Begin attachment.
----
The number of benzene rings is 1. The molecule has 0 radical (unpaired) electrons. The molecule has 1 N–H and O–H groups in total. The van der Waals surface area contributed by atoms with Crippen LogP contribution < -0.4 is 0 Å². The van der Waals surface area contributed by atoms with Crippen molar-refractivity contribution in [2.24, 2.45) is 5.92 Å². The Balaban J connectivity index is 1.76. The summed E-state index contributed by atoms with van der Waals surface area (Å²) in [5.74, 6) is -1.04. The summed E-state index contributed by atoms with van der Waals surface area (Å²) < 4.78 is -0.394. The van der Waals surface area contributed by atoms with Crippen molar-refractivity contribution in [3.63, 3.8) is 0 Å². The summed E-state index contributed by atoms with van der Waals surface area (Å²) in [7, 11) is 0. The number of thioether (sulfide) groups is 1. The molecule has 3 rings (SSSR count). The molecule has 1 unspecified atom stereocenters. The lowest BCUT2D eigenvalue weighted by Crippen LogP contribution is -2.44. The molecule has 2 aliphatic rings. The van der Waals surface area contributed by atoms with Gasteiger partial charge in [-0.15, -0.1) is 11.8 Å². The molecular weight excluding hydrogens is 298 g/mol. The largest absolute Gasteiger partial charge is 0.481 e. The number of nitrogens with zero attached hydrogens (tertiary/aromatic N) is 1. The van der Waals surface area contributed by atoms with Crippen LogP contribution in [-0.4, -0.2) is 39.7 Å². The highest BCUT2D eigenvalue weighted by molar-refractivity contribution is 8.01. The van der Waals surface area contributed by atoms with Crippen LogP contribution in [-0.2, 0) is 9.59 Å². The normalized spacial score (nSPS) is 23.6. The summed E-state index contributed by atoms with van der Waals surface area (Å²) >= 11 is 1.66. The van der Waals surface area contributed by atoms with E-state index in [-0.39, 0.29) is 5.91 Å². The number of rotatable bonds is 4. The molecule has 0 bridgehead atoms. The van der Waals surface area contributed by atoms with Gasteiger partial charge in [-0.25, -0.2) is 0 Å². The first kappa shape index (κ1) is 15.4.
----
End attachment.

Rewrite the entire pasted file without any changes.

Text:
The number of benzene rings is 1. The molecule has 0 radical (unpaired) electrons. The molecule has 1 N–H and O–H groups in total. The van der Waals surface area contributed by atoms with Crippen LogP contribution < -0.4 is 0 Å². The van der Waals surface area contributed by atoms with Crippen molar-refractivity contribution in [2.24, 2.45) is 5.92 Å². The Balaban J connectivity index is 1.76. The summed E-state index contributed by atoms with van der Waals surface area (Å²) in [5.74, 6) is -1.04. The summed E-state index contributed by atoms with van der Waals surface area (Å²) < 4.78 is -0.394. The van der Waals surface area contributed by atoms with Crippen molar-refractivity contribution in [3.63, 3.8) is 0 Å². The summed E-state index contributed by atoms with van der Waals surface area (Å²) in [7, 11) is 0. The number of thioether (sulfide) groups is 1. The molecule has 3 rings (SSSR count). The molecule has 1 unspecified atom stereocenters. The lowest BCUT2D eigenvalue weighted by Crippen LogP contribution is -2.44. The molecule has 2 aliphatic rings. The van der Waals surface area contributed by atoms with Gasteiger partial charge in [-0.15, -0.1) is 11.8 Å². The molecular weight excluding hydrogens is 298 g/mol. The largest absolute Gasteiger partial charge is 0.481 e. The number of nitrogens with zero attached hydrogens (tertiary/aromatic N) is 1. The van der Waals surface area contributed by atoms with Crippen LogP contribution in [-0.4, -0.2) is 39.7 Å². The highest BCUT2D eigenvalue weighted by molar-refractivity contribution is 8.01. The van der Waals surface area contributed by atoms with Crippen LogP contribution in [-0.2, 0) is 9.59 Å². The normalized spacial score (nSPS) is 23.6. The summed E-state index contributed by atoms with van der Waals surface area (Å²) >= 11 is 1.66. The van der Waals surface area contributed by atoms with E-state index in [-0.39, 0.29) is 5.91 Å². The number of rotatable bonds is 4. The molecule has 0 bridgehead atoms. The van der Waals surface area contributed by atoms with Gasteiger partial charge in [-0.25, -0.2) is 0 Å². The first kappa shape index (κ1) is 15.4.